British Columbia: Greens to back minority NDP government
British Columbia Green Party Leader Andrew Weaver says his party will support a "stable minority" government led by the New Democratic Party (NDP).
The deal means the end of of 16 years in power for the Liberal Party in the Canadian province.
The Liberals won 43 seats to the NDP's 41 in a recent election but failed to retain their absolute majority.
This means British Columbia will have its first minority government since the 1950s.
Both Mr Weaver and NDP Leader John Horgan announced the deal on Monday afternoon.
"This is an opportunity for people coming from an opposition to bring new eyes to government," Mr Horgan said.
"I think we have a case now that this parliament and this legislature can work," Mr Weaver added.
The Green Party says it will support the NDP for four years. Mr Weaver was careful to stress it would not be a coalition government and the Green Party would not have any seats in cabinet.
The BC Liberals failed to clinch a majority when they lost a crucial district to the NDP on 24 May, two weeks after the 9 May election, after all absentee ballots were tallied.
It left them with 43 out of 87 seats in the provincial legislature. The left-leaning NDP won 41 seats and the Green Party won three. Almost 60% of people voted against the Liberal Party in the May election.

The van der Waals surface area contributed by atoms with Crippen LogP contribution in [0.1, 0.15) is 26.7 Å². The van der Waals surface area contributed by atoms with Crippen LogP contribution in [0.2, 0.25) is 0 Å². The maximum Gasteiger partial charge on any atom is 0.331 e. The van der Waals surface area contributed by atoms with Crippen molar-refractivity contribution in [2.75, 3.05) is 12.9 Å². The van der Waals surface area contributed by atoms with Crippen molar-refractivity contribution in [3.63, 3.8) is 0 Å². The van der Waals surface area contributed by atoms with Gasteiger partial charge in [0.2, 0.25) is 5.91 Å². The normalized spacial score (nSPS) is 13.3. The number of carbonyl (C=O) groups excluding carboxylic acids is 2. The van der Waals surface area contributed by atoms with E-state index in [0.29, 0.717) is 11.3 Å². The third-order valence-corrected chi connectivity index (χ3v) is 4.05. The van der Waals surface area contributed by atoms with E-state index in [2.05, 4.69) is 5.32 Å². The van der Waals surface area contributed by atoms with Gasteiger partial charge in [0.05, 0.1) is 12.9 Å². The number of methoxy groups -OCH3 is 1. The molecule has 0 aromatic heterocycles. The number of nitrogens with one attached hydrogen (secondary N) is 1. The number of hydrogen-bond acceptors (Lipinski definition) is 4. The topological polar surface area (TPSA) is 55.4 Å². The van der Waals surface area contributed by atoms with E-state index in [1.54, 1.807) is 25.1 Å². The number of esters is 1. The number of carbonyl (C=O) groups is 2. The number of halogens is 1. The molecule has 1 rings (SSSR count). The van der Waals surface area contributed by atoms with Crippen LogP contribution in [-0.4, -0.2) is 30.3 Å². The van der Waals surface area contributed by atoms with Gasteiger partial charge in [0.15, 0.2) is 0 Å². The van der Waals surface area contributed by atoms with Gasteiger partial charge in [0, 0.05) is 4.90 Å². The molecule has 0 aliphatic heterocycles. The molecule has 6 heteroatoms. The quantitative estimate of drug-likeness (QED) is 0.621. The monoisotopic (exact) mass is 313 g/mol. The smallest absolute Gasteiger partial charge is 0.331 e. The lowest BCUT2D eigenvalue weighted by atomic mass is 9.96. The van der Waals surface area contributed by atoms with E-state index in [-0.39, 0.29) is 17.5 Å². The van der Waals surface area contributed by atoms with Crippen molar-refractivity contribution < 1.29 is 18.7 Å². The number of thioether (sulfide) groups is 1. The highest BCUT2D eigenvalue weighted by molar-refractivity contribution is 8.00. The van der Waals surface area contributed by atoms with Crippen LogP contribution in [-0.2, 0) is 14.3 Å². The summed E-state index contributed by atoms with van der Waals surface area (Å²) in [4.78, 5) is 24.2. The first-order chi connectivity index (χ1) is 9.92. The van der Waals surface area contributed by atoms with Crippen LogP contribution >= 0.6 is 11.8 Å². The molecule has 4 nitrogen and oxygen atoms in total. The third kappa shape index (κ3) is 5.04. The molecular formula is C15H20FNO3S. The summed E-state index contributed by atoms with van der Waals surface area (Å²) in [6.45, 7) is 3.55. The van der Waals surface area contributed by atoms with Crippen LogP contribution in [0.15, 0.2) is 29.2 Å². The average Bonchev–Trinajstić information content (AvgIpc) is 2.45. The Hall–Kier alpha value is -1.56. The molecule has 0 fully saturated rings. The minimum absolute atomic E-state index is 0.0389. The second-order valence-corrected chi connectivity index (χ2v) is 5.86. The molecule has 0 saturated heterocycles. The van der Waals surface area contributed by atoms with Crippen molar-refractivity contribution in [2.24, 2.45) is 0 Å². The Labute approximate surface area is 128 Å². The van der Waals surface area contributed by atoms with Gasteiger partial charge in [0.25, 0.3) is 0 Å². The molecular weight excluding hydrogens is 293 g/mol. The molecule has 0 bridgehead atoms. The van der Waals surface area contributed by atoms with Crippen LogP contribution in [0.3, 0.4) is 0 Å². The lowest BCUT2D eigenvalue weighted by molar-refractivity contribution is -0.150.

- Canada approves Trans Mountain, Line 3 pipelines, rejects Northern Gateway
- NDP's surprise win over Conservatives in Alberta
After many years in power, the BC Liberal Party has struggled recently amid high-profile donation scandals and a strong environmental movement in the province that vehemently opposes the oil and gas industry.
The provincial Liberals are a separate party from Canadian Prime Minister Justin Trudeau's federal Liberals.
The terms of the deal between the Green Party and the NDP will be made public soon, Mr Horgan said, but in essence, the Green Party has agreed to side with the NDP on matters of budgets and confidence.
He said he was in talks with both the NDP and the Liberals and that he came "very very" close to working with the latter. But certain issues, notably the Liberals' support for expanding a controversial pipeline project, held him back.
The deal still needs to be voted on by the NDP caucus on Tuesday.
Liberal Premier Christy Clark said she will "carefully consider" her next steps and have more to say after the NDP vote.